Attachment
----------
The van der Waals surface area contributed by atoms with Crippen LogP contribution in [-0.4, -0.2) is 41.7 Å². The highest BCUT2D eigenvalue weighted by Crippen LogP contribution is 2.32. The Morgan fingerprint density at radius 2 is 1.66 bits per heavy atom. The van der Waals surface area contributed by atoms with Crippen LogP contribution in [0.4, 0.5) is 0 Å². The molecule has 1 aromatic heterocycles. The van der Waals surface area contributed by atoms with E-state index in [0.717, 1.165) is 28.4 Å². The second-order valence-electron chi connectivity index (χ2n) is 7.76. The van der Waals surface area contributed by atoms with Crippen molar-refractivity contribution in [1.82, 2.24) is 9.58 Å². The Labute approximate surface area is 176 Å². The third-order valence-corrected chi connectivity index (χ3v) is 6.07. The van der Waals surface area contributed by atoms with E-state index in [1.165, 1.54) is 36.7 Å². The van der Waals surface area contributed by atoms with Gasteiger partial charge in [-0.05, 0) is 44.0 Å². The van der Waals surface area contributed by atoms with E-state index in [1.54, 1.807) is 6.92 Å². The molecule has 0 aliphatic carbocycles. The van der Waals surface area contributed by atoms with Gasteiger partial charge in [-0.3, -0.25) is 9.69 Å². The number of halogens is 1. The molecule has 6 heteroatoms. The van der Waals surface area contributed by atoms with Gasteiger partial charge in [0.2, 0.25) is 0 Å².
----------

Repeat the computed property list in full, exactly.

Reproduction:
The van der Waals surface area contributed by atoms with Crippen LogP contribution in [-0.4, -0.2) is 41.7 Å². The highest BCUT2D eigenvalue weighted by Crippen LogP contribution is 2.32. The Morgan fingerprint density at radius 2 is 1.66 bits per heavy atom. The van der Waals surface area contributed by atoms with Crippen LogP contribution in [0.4, 0.5) is 0 Å². The molecule has 1 aromatic heterocycles. The van der Waals surface area contributed by atoms with E-state index in [0.717, 1.165) is 28.4 Å². The second-order valence-electron chi connectivity index (χ2n) is 7.76. The van der Waals surface area contributed by atoms with Crippen molar-refractivity contribution in [1.82, 2.24) is 9.58 Å². The Labute approximate surface area is 176 Å². The third-order valence-corrected chi connectivity index (χ3v) is 6.07. The van der Waals surface area contributed by atoms with E-state index in [1.165, 1.54) is 36.7 Å². The van der Waals surface area contributed by atoms with Gasteiger partial charge in [-0.05, 0) is 44.0 Å². The van der Waals surface area contributed by atoms with E-state index in [1.54, 1.807) is 6.92 Å². The molecule has 0 aliphatic carbocycles. The van der Waals surface area contributed by atoms with Gasteiger partial charge in [-0.3, -0.25) is 9.69 Å². The number of halogens is 1. The molecule has 6 heteroatoms. The van der Waals surface area contributed by atoms with Gasteiger partial charge in [0.2, 0.25) is 0 Å².